I’d never read the work of Aldo Leopold, but always had a vibe that philosophically we might have something in common. He’s one of the most prominent voices from the early North American conservation movement and I’d read of him regularly and particularly of the “Land Ethic” he articulated. I finally tracked down a copy of one of his influential works A Sand County Almanac, bundled with some essays from Round River, and published posthumously in 1949. I have a friend who once became enraged by how Thoreau’s work seemed to primarily be read in pull-quote form on social media or on email footers, and Leopold too is eminently quotable. In that spirit, this article will really be a collection of salient quotes tenuously connected with our own experience.
About three fifths of my volume of A Sand County Almanac is dedicated to Leopold’s observations of his Wisconsin home, together with sections reflecting on other landscapes of North America. While his meditations on geese landing on ponds and the accumulated wisdom of pine trees are a beautiful thing, I admit I skipped over some of this section to get to his more directly philosophical work. One of his central arguments is about the need to separate economic perceptions of value from our appreciation of the landscape, with a particular focus on acknowledging the social and cultural importance of a landscape and the intrinsic worth of ecological diversity and resilience. From his essay Country,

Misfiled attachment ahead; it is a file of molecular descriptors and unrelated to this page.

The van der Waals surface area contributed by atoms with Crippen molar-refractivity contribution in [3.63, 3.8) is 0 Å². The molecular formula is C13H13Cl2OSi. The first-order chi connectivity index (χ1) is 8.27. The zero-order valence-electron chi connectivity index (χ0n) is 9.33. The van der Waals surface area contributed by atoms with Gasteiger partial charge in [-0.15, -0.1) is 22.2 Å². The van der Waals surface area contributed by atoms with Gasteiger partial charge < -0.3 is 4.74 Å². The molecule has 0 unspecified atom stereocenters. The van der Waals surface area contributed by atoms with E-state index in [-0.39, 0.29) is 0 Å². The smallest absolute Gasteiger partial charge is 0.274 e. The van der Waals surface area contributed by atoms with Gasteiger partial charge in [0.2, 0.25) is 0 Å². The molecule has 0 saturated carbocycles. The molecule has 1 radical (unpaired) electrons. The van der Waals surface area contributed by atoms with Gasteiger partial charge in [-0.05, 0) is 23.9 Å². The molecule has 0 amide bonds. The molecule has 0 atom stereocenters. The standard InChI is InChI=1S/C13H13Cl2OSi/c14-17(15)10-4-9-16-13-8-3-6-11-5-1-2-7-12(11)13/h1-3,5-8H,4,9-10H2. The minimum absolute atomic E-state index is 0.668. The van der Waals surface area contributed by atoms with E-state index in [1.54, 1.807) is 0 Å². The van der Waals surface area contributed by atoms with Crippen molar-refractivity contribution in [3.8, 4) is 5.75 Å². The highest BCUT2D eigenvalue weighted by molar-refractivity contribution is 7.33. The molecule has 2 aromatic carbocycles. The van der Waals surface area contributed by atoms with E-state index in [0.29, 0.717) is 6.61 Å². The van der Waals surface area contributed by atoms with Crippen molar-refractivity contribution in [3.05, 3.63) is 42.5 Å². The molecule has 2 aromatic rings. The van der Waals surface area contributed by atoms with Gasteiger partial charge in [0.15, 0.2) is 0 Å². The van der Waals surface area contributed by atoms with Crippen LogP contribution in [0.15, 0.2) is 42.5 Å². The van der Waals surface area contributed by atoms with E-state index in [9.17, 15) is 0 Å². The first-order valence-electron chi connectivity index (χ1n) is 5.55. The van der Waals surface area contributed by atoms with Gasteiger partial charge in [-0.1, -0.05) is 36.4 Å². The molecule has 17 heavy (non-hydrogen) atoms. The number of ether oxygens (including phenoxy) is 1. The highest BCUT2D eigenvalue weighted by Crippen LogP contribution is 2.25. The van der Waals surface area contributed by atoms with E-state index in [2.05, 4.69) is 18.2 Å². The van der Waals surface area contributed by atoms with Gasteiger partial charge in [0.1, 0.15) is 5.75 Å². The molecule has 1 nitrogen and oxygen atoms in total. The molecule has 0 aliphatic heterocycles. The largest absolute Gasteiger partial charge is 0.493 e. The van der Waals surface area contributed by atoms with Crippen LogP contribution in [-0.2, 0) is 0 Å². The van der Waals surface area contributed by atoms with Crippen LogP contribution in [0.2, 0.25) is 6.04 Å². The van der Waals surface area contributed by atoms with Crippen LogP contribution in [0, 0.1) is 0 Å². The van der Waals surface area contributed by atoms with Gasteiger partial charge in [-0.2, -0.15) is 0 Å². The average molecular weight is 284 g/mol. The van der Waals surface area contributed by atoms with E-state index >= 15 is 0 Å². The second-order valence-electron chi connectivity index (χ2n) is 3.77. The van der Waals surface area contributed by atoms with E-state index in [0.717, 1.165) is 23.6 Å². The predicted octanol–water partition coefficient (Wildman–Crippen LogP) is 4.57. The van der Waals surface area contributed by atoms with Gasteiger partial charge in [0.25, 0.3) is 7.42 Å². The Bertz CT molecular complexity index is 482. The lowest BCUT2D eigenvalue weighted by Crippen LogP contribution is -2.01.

There is much confusion between land and country. Land is the place where corn, gullies and mortgages grow. Country is the personality of land, the collective harmony of its soil, life, and weather. … Poor land may be rich country, and vice versa. Only economists mistake physical opulence for riches. Country may be rich despite a conspicuous poverty of physical endowment, and its quality may not be apparent at first glance, nor at all times. … In country, as in people, a plain exterior often conceals hidden riches, to perceive which requires much living in and with.
For me this echoes the tension we’re trying to navigate with Yarnauwi, to transition the landscape away from one that has grown gullies and mortgages for generations to one that again supports a diversity and complexity of lives, and that acknowledges and inhabits the many cultural stories that have shaped it. If we think about the permaculture principle of “obtaining a yield”, Leopold suggests that the yield may not be economic or even tangible, but can still be something of value. Continue reading